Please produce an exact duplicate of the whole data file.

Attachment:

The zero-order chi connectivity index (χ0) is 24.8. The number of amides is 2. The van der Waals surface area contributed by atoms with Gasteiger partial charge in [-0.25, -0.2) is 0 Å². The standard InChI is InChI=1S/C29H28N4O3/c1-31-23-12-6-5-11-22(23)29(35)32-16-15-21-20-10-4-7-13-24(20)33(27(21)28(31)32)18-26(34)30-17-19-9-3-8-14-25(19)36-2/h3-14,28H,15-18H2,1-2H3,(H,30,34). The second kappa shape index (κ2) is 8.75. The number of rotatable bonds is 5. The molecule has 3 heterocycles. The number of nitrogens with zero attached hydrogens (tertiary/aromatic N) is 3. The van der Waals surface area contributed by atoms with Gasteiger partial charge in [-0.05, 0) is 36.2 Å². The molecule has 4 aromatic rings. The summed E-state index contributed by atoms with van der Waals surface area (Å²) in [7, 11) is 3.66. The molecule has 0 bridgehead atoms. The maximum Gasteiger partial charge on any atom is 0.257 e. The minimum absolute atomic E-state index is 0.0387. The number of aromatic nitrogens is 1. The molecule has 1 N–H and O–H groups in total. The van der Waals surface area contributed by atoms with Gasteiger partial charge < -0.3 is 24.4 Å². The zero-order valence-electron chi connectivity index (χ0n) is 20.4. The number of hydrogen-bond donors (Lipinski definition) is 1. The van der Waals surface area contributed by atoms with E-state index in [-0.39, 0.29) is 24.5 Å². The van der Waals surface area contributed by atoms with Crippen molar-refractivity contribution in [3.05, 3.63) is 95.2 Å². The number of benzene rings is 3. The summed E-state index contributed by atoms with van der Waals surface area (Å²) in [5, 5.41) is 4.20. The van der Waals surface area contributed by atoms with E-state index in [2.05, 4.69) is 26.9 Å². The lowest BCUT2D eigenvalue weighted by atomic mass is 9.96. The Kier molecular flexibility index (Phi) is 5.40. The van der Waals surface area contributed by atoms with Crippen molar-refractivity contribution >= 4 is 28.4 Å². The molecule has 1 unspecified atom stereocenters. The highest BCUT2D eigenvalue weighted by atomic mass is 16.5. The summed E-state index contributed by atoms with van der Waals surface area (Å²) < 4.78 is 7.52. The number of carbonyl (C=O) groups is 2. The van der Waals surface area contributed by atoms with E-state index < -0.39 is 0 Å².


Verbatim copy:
The zero-order chi connectivity index (χ0) is 24.8. The number of amides is 2. The van der Waals surface area contributed by atoms with Gasteiger partial charge in [-0.25, -0.2) is 0 Å². The standard InChI is InChI=1S/C29H28N4O3/c1-31-23-12-6-5-11-22(23)29(35)32-16-15-21-20-10-4-7-13-24(20)33(27(21)28(31)32)18-26(34)30-17-19-9-3-8-14-25(19)36-2/h3-14,28H,15-18H2,1-2H3,(H,30,34). The second kappa shape index (κ2) is 8.75. The number of rotatable bonds is 5. The molecule has 3 heterocycles. The number of nitrogens with zero attached hydrogens (tertiary/aromatic N) is 3. The van der Waals surface area contributed by atoms with Gasteiger partial charge in [-0.05, 0) is 36.2 Å². The molecule has 4 aromatic rings. The summed E-state index contributed by atoms with van der Waals surface area (Å²) in [7, 11) is 3.66. The molecule has 0 bridgehead atoms. The maximum Gasteiger partial charge on any atom is 0.257 e. The minimum absolute atomic E-state index is 0.0387. The number of aromatic nitrogens is 1. The molecule has 1 N–H and O–H groups in total. The van der Waals surface area contributed by atoms with Gasteiger partial charge < -0.3 is 24.4 Å². The zero-order valence-electron chi connectivity index (χ0n) is 20.4. The number of hydrogen-bond donors (Lipinski definition) is 1. The van der Waals surface area contributed by atoms with E-state index in [-0.39, 0.29) is 24.5 Å². The van der Waals surface area contributed by atoms with Crippen molar-refractivity contribution in [3.05, 3.63) is 95.2 Å². The number of benzene rings is 3. The summed E-state index contributed by atoms with van der Waals surface area (Å²) in [5, 5.41) is 4.20. The van der Waals surface area contributed by atoms with E-state index in [2.05, 4.69) is 26.9 Å². The lowest BCUT2D eigenvalue weighted by atomic mass is 9.96. The Kier molecular flexibility index (Phi) is 5.40. The van der Waals surface area contributed by atoms with Crippen molar-refractivity contribution >= 4 is 28.4 Å². The molecule has 1 unspecified atom stereocenters. The highest BCUT2D eigenvalue weighted by atomic mass is 16.5. The summed E-state index contributed by atoms with van der Waals surface area (Å²) < 4.78 is 7.52. The number of carbonyl (C=O) groups is 2. The van der Waals surface area contributed by atoms with E-state index < -0.39 is 0 Å².